Yellow banded possum wrasse in a 10 gallon - who has done it?

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Lasse

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"hardier" not "harder" correct
Yes I meant hardier - I´m not a native english speaker so it goes wrong now and then - We can say that I write English with a slight Swedish accident :p

If I have had more than 1 - it has work for 1 - 2 years - if they have been only one more than 3 years - this last have lived for 4 years. They was two at first but they are rather Intraspecies aggressive and I think that the one that survive was bulling the other. I introduce 2 tanaka to this aquarium but - at that time - there was not enough of space in a 80 G tank for tfour Wetmorella. In my old tank - 120 G it also also always ended up with 1 after a year or two. It is around 12 years since the first Wetmorella hit my apartment.

You can´t compare clown gobies activity with Wetmorella - you can see the clown gobies as snails and the wetmorella as a gazelle. In 20 sec i can see my yellow banded in the right corner - left corner and back in right again. My clown gobies have during the same time moved from one coral to the next (nearest) coral (maybe 2 cm).

Even though it is a small fish, they have large territories. They are beautiful and small fishes - but sorry to say - they are not any fish that will thrive in a nano.

However - it's your choice - I would not put any Wetmorella in an aquarium shorter than 1 m.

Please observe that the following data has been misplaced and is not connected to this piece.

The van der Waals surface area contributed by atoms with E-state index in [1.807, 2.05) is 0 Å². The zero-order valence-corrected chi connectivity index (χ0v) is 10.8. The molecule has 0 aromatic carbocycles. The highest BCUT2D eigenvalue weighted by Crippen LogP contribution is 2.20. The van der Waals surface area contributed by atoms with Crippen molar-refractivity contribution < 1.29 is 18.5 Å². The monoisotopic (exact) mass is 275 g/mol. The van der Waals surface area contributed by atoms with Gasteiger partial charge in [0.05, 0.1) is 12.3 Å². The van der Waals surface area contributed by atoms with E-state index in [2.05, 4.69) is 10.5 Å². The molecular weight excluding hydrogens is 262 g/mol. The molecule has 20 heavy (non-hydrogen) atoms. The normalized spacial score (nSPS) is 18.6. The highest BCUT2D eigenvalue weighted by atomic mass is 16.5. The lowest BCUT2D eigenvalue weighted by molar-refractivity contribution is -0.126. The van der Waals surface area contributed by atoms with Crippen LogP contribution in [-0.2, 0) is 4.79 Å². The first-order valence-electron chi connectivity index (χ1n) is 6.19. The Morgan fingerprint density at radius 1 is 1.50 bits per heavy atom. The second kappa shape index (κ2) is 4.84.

Sincerely Lasse
 
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minus9

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I had my Tanaka for more than six years (3 years in my 22g, the rest in my 90g) when he passed. He was fully grown when I bought him, so I have no idea how old he was, but given his size and how long it takes to reach adult size, he was 8 or 9 years+. My 22g has a pair of clowns and a neon goby, that’s it. I've been keeping saltwater fish since the early 80's and have made a lot of mistakes along the way. So my advice comes from hands on experience. I honestly would wait until you have a larger tank. This may not be what you want to hear, but it’s solid and it’s for the animal’s benefit, not yours. I’m not here to judge or question your experience, but your initial question tells me everything I need to know. My advice, put the ego aside and simply wait until you have an appropriately sized tank. If you can't see the common thread here, then simply ignore the advice given and do what you want to do.
The only reason I bought the Tanaka at the time, was because it was labeled as a white banded and I knew it was a Tanaka. I also knew that I was going to set up a larger tank and he would be fine until then. There was absolutely no competition for food and my tank was well established with pods, crustaceans, etc...
My last bit of advice (this is for everyone who reads this thread), if you're not a patient person, then this is probably not the hobby for you. Take your time and learn what the animals need to thrive, not survive.
Best of luck!
 
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SauceyReef